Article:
The CSforAll Consortium announced commitments from over 170 organizations this week to develop and support computer science programming and train teachers, the latest in a series of recent efforts to promote STEM education and computing.
Just last month, the White House released a memorandum instructing the U.S. Department of Education to direct up to $200 million a year for the next five years toward STEM and computer science. In relationship to the White House announcement, a collection of tech and education companies pledged $300 million to funding computer science programming.
The CSforAll Consortium’s slate of new commitments, announced at this year’s summit in St. Louis, came from companies, universities, national nonprofits, cities, school districts, and state departments of education. These initiatives vary widely in scope, but many are directed toward addressing persistent challenges in the field—like teacher-training pathways and professional development, curriculum resources, and accessible out-of-school time programs.
Major announcements highlighted by the organization include:
- The Girls Scouts of the USA will introduce computing programs serving 400,000 girls ages 12-18 annually (Earlier this year, the Girl Scouts announced that they would offer badges in cybersecurity.)
- The Alliance for California Computing Education for Students and Schools is launching a CSforCA campaign to bring computer science education to 6 million students across the state.
- Public universities across the country, including the University of Texas at Austin, City University of New York, and Michigan State University’s college of education, will expand computer science development for pre-service and in-service teachers.
CSforAll has posted a list with details of all of the commitments on their website. The consortium, a national organization launched by New York’s CS4All nonprofit and orginially funded by the National Science Foundation, includes members from industry, nonprofits, government, and educational organizations
The organization has focused on efforts that will cause systemic change, said Ruthe Farmer, chief evangelist at the CSforAll Consortium. Farmer’s goal is a “360=degree surround” computer science environment for students. That includes a supportive school environment—with a principal that embraces computer science education and counselors that get students into those courses—but also extracurricular programs that are accessible for all children.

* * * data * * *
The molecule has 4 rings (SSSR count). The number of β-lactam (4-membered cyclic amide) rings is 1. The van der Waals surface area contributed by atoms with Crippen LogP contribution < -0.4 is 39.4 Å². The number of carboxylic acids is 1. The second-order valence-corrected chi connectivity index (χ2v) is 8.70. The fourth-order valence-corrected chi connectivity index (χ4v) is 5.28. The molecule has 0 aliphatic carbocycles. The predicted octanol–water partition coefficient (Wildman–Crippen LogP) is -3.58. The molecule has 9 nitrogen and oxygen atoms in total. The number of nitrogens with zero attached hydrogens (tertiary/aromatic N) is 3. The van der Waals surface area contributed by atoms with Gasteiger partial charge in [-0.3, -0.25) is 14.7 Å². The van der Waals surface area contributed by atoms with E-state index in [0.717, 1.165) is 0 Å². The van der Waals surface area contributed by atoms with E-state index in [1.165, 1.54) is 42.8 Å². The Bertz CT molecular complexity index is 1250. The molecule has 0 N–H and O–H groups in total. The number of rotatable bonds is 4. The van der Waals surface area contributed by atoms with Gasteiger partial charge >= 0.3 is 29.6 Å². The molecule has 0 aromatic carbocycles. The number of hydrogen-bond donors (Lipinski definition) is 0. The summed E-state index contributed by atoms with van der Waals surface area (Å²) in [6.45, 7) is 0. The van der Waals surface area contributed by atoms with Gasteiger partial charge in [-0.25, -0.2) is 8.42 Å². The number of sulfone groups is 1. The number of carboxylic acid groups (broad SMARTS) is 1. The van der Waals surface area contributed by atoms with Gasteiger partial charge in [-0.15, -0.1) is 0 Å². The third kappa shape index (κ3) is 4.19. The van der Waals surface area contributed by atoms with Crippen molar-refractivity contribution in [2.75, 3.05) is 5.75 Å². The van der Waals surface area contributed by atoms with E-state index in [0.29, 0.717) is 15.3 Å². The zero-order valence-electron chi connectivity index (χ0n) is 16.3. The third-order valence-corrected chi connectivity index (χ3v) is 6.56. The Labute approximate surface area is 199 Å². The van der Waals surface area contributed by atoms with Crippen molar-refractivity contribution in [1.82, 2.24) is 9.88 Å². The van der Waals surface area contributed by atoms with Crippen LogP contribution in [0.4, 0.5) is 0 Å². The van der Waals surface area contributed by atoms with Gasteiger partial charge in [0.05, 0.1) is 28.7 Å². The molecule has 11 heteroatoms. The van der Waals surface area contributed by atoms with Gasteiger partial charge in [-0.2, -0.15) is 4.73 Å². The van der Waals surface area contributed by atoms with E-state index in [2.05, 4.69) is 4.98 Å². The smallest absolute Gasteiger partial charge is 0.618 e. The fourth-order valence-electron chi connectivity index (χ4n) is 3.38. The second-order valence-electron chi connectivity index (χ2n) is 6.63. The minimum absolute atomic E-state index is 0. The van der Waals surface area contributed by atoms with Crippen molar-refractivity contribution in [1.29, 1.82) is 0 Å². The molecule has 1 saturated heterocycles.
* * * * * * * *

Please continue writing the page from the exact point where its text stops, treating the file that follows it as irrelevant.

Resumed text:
That’s why integrating computer science into long-established and geographically widespread youth programs, like Girl Scouts, is so important, she said.
“It’s really unlikely that a kid is going to be in a coding club for eight straight years. But they’re going to be in Girl Scouts, or Boys and Girls Club. It’s the only thing that parallels the school system for an extended period of time.”
These youth programs also already reach millions of children across the country, including those in underserved or rural areas.
Attending a Girl Scouts meeting doesn’t present any of the same financial, geographic, or cultural barriers that are often embedded in coding camps or computer science clubs, said Farmer.
Advocates need to find ways to bring computer science to kids where they already are, she said, not the other way around. “Anytime you’re asking the kids to come to you, you lose the very kids that need it the most.”
A version of this news article first appeared in the Digital Education blog.